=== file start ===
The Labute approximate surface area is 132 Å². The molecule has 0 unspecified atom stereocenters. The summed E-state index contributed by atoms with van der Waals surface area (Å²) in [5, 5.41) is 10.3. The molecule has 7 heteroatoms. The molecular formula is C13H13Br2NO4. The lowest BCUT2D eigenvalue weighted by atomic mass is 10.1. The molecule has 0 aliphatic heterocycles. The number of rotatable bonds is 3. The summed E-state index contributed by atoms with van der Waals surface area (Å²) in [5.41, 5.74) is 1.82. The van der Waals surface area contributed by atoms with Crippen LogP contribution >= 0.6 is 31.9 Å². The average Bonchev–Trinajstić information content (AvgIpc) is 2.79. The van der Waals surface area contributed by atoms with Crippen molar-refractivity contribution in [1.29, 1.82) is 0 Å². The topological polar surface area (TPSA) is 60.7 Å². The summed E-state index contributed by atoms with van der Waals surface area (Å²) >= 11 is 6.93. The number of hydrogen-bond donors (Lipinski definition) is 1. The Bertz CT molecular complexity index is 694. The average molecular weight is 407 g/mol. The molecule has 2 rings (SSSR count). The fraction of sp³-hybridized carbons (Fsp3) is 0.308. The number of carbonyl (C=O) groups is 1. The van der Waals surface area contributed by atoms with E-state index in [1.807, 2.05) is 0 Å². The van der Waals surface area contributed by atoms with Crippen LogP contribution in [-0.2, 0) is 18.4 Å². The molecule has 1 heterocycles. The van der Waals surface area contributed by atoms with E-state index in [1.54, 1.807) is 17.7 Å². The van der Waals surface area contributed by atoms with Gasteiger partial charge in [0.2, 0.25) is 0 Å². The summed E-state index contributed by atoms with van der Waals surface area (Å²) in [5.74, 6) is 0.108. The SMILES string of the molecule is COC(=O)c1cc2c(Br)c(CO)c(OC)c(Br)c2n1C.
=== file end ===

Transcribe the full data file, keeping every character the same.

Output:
The Labute approximate surface area is 132 Å². The molecule has 0 unspecified atom stereocenters. The summed E-state index contributed by atoms with van der Waals surface area (Å²) in [5, 5.41) is 10.3. The molecule has 7 heteroatoms. The molecular formula is C13H13Br2NO4. The lowest BCUT2D eigenvalue weighted by atomic mass is 10.1. The molecule has 0 aliphatic heterocycles. The number of rotatable bonds is 3. The summed E-state index contributed by atoms with van der Waals surface area (Å²) in [5.41, 5.74) is 1.82. The van der Waals surface area contributed by atoms with Crippen LogP contribution >= 0.6 is 31.9 Å². The average Bonchev–Trinajstić information content (AvgIpc) is 2.79. The van der Waals surface area contributed by atoms with Crippen molar-refractivity contribution in [1.29, 1.82) is 0 Å². The topological polar surface area (TPSA) is 60.7 Å². The summed E-state index contributed by atoms with van der Waals surface area (Å²) >= 11 is 6.93. The number of hydrogen-bond donors (Lipinski definition) is 1. The Bertz CT molecular complexity index is 694. The average molecular weight is 407 g/mol. The molecule has 2 rings (SSSR count). The fraction of sp³-hybridized carbons (Fsp3) is 0.308. The number of carbonyl (C=O) groups is 1. The van der Waals surface area contributed by atoms with E-state index in [1.807, 2.05) is 0 Å². The van der Waals surface area contributed by atoms with Crippen LogP contribution in [-0.2, 0) is 18.4 Å². The molecule has 1 heterocycles. The van der Waals surface area contributed by atoms with E-state index in [1.54, 1.807) is 17.7 Å². The van der Waals surface area contributed by atoms with Gasteiger partial charge in [0.2, 0.25) is 0 Å². The summed E-state index contributed by atoms with van der Waals surface area (Å²) in [5.74, 6) is 0.108. The SMILES string of the molecule is COC(=O)c1cc2c(Br)c(CO)c(OC)c(Br)c2n1C.